"So this one day, we're standing around, the house we were in had a blanket covering a hole up on the second floor where a shell had hit previously. We had to sleep up there. And the mother, father and daughter slept in the one room downstairs.
   "So we're in the other room, like the gathering place, it had a stove in it. We used to gather around the stove, oh, it was so cold. This one day Sergeant Warren, we had a kerosene lamp hanging from the ceiling, this was in the evening and Warren was drunk, and he's sparring at the lantern. We're all laughing, because he was really a card. He throws a haymaker at the lantern. He misses the lantern and hits me on the other side, and I went flying across the room. And I come up with the biggest fat lip you ever saw. And when that was over, we went to bed.
   "The next morning, I'm in one of the other rooms, and I hear somebody, they were talking, and I hear, 'Ahh,' he says, 'I never touched the kid.' So I went in and showed him my lip, and he believed it."

   "Several years ago," Rossi said a little later in the interview, "I got one of the newsletters. Milford Anderson and Warren had died about the same time. I just filled up. These are the guys I was in combat with, they're both dead. I wrote to Anderson's wife, I think I sent her a picture. And I wrote to Warren's wife and I told her what a great guy he was. In combat he was the type of man that you wanted behind you, because he was right there. He drank a lot, but he was a good soldier. I wrote to his wife and I told her about the incident where he gave me a shot in the mouth."

- - -

For more great stories, visit

Friday, March 16, 2018

T-4 'Wac'

T-4 Wesley Harrell, 2nd Platoon, C Company, 712th Tank Battalion. Photo courtesy of Don Knapp.
   I received an email yesterday from the nephew of Wesley "Wes" Harrell, who was a tank driver in the 712th Tank Battalion, and whom I interviewed in Hobbs, New Mexico, in 1994.
   "My uncle served in Company C of the 712th from Normandy thru Germany," the nephew wrote. "He was a Sherman tank driver and lost two tanks in battle that I know of that you wrote about. He never spoke about his service. I only learned about it shortly before his death back in 2003. I am putting together a shadow box for future generations of my family to remember him as both of his sons (my cousins) have already passed -- neither of them ever had children. His wife (my father's sister Laverne) is now in a nursing home in Hobbs, NM. I want to finish the shadow box so she can see it. It will have the flag from his military funeral as well as the medals he was awarded, photos, his dog tags, T/4 patches, a certificate from the 712th Tank Battalion Association, etc. ...
   "I wish I had spoken to Uncle Wes more about his service but like so many it just wasn't something that he spoke of. My childhood was spent reading military history books of those that served in WW2. I was in my late 30s before I even knew that I had a hero in my own family. I know Uncle Wes never would have considered himself a hero, but he always will be one of mine.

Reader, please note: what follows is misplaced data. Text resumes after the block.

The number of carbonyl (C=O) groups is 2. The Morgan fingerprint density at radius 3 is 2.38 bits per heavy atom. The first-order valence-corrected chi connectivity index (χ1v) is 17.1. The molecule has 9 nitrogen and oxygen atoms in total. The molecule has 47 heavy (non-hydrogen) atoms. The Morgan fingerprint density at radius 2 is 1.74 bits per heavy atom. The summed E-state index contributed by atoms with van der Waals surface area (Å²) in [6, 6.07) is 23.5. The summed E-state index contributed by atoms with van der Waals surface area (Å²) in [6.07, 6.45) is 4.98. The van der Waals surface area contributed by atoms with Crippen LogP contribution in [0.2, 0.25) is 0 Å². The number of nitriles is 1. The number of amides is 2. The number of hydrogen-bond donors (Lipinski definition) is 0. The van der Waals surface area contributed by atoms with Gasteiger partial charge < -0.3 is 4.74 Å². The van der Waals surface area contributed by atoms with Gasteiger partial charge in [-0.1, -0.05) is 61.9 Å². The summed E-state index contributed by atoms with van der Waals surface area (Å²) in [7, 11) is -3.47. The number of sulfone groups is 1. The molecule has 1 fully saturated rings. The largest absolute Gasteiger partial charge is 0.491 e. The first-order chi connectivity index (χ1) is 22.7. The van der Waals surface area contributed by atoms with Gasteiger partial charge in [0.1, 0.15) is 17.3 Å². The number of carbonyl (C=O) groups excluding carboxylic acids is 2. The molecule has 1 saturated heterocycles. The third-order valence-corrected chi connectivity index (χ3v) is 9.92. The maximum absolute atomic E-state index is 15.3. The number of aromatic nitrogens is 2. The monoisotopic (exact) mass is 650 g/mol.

"I look forward to hearing back from you -- and thank you for both your father's service and your efforts on behalf of these supremely brave men."

    T-4 Harrell, a.k.a. T-4 Wac, was of special interest to me because he was involved in a battle that took place on March 16, 1945 -- coincidentally, his nephew's email arrived on the eve of the 73rd anniversary of that battle -- in the village of Pfaffenheck, Germany, which his platoon leader, Lieutenant Francis "Snuffy" Fuller -- said in a letter to Hubert Wolfe, whose brother Billy died in the battle, was his "worst day in combat."
   It was Harrell's tank commander, Don Knapp, who gave him the nickname Wac.
   "We had access to coveralls which I liked," Knapp said when I interviewed him at the 1994 battalion reunion in Cincinnati. "They were all one piece, and it enabled you to crawl around because sometimes if you had to crawl through the basket in the fighting compartment down into the driver's compartment, you didn't get caught on things. But I guess he liked the two-piece fatigues that were made more for infantry. They had baggy pockets on the side to keep things in, and in the process of getting out of the driver's compartment he sometimes got his pockets caught. And he was a little broad in the beam, he was just a heavyset, well built young man, but I said, 'Man, you've got a butt on you like a Wac.' [WAC stood for the Women's Army Corps.] So the name stuck. And he didn't mind, because he was that kind of a person. He resented nobody.
   "I remember one time we were clearing out from some woods and he caught the 75 a little bit on a tree and he almost put the gun out of battery, and I went down and I guess I kind of stomped on his head, and that night I said, 'Babe, I'm sorry, I just got mad at you.' And he said, 'Oh, that's all right. I shouldn't have done it, it's a dumb thing to do.'"

   The battalion crossed the Moselle River on March 14, 1945. On the night of March 15, C Company's 2nd Platoon was in the village of Udenhausen when it learned of the battle taking place in the nearby village of Pfaffenheck. Lieutenant Francis "Snuffy" Fuller said he would proceed to the village in the morning, as it was too dangerous to travel at night.